Deputy Provincial Governor of Hamedan announced on October 8, 2016, that 136 Councils of Promoting Virtue in government offices and departments throughout the province are monitoring women.
Elahi-tabar added, “The employees’ directorate of the Staff of Promoting Virtue focuses its activities on four items: Virtue and Veil, citizens’ rights, inspections of the employees’ veil and virtue, and supervision of private offices.” (The state-run Fars news agency – October 8, 2016)
Following the instructions of the Ministry of Education, a committee was formed in Tehran’s Khajeh Nassir Tousi University to deal with girl students who do not observe their hijab (or proper veiling).
The cultural dean of Khajeh Nassir University pointed out that if a student fails to act according to the Plan on Virtue and the Veil, the committee will deal with her. (The state-run Mizan website – October 1, 2016)
New restrictions are also going to be imposed on girl students of Ahwaz’s Jondi-Shapour School of Medical Sciences in a bid to overcome their defiance of the compulsory dress code .
The announcement was made by cultural dean, Farhad Hamzeh-louii, in an interview with the state-run ISNA news agency when he spoke of the school’s year-long planning in this regard. (The state-run ISNA news agency – October 21, 2016)
Ahwaz is the capital of the oil-rich, southwestern Province of Khuzistan.
In other developments, a member of Tehran’s City Council announced, “The trend of young women’s escape to Tehran has increased 12% compared to last year.”
Massumeh Abad added that some of these women and girls are ultimately imprisoned.
The deputy head of the Welfare Organization announced that the number of women sleeping in cardboard boxes in the streets and looking for food in the garbage is on the rise.
Moussavi Chelek said that in addition to prostitution, “looking through the garbage to find food and leftovers” is another way these women earn their living. He predicted that this phenomenon would soon surface in small towns as well. (The state-run ILNA news agency – October 8, 2016)
A member of Children’s Rights Association announced that there are 36,000 divorced (girl) children under 18 years of age in Iran.
Tahereh Pajouhesh added, “Marriage in childhood is a kind of violence by itself. Girl children are forced to do housework, something that prevents growth of their talents. We witness that many of these girls become depressed.” (The state-run Tabnak website – October 9, 2016)
Religious and ethnic minorities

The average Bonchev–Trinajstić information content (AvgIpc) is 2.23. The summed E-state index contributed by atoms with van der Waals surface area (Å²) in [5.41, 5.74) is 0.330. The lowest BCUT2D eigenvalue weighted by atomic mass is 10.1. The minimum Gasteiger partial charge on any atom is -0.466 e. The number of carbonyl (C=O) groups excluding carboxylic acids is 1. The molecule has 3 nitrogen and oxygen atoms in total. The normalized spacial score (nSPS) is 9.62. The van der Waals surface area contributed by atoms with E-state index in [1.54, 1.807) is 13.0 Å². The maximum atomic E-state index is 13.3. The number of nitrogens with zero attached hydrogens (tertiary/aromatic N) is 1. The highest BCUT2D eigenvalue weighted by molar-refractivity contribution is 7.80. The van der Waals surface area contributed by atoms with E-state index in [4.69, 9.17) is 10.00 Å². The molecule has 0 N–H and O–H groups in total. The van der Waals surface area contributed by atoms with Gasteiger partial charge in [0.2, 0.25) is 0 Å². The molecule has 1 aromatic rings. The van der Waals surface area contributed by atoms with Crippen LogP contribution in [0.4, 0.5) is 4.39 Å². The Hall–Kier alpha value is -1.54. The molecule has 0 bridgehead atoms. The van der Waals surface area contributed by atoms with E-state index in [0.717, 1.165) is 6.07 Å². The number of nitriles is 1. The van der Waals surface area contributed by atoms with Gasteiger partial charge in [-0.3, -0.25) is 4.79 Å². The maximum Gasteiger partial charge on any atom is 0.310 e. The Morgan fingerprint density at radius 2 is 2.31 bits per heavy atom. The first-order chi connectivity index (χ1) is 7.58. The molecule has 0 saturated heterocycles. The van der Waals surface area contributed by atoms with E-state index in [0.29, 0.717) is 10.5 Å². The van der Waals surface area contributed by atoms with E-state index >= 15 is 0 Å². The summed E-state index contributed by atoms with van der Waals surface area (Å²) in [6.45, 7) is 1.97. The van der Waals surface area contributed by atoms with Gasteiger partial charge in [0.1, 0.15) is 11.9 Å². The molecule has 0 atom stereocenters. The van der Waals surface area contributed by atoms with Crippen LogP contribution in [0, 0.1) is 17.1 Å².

Nika and Nava Kholousi are prisoners of conscience held in Vakilabad Prison of Mashhad.
Together, they are sentenced to 10 years and six months imprisonment for being of Bahaii faith. The two sisters were arrested in March 2014.
Parvaneh Mehrabkhani, elite student of the Medical Sciences University of Qazvin, was expelled from university because of believing in Baha’ii faith.
Ms. Mehrabkhani was contacted on the phone on October 5, 2016, by the university’s office and told that she was deprived of continuing her education.
She was a junior student of Laboratory Sciences and had only two semesters left to receive her degree.
On October 7, 2016, a group of women who had applied for housing, staged a rally outside the Governor’s office in Mashhad, capital of the northeastern Province of Khorassan Razavi. They protested against the officials’ unaccountability and hollow promises on the delivery of the houses they had bought. In their gathering, the women chanted slogans against Rouhani’s government and its failure to provide them the houses they had bought.
On October 6, 2016, a group of pre-school teachers held a protest outside the Governor’s Office in Rasht, capital of the northern Iranian province of Gilan. They demanded to be officially employed. Pre-school teachers have staged a number of protest demonstrations since last year, but have not received any positive responses from the government. These women have to live on very small wages.
Girl students of the University of Qum expressed their protest on October 18, 2016, against discriminations and deprivations in the university policies.
They said all the educational accommodations at the Technical School of Massoumiyeh are exclusively at the disposal of male students and even on the special occasions, the school’s main educational services are granted to male students. They also complained of the extremely low quality of education at the Technical School.
Girl students of the University of Neishaboor (northeastern Iran) staged a protest for three consecutive days to protest the chaotic and disorderly situation in their dormitories and increased boarding fee.
They signed a letter criticizing the authorities for not responding to their demands and urged them to take action in this regard. (The state-run ISNA news agency – October 19, 2016)
Dozens of preschool teachers in the northern province of Golestan staged a protest on October 20, 2016, outside the Governor’s Office in Golestan. They demanded implementation of the new employment law.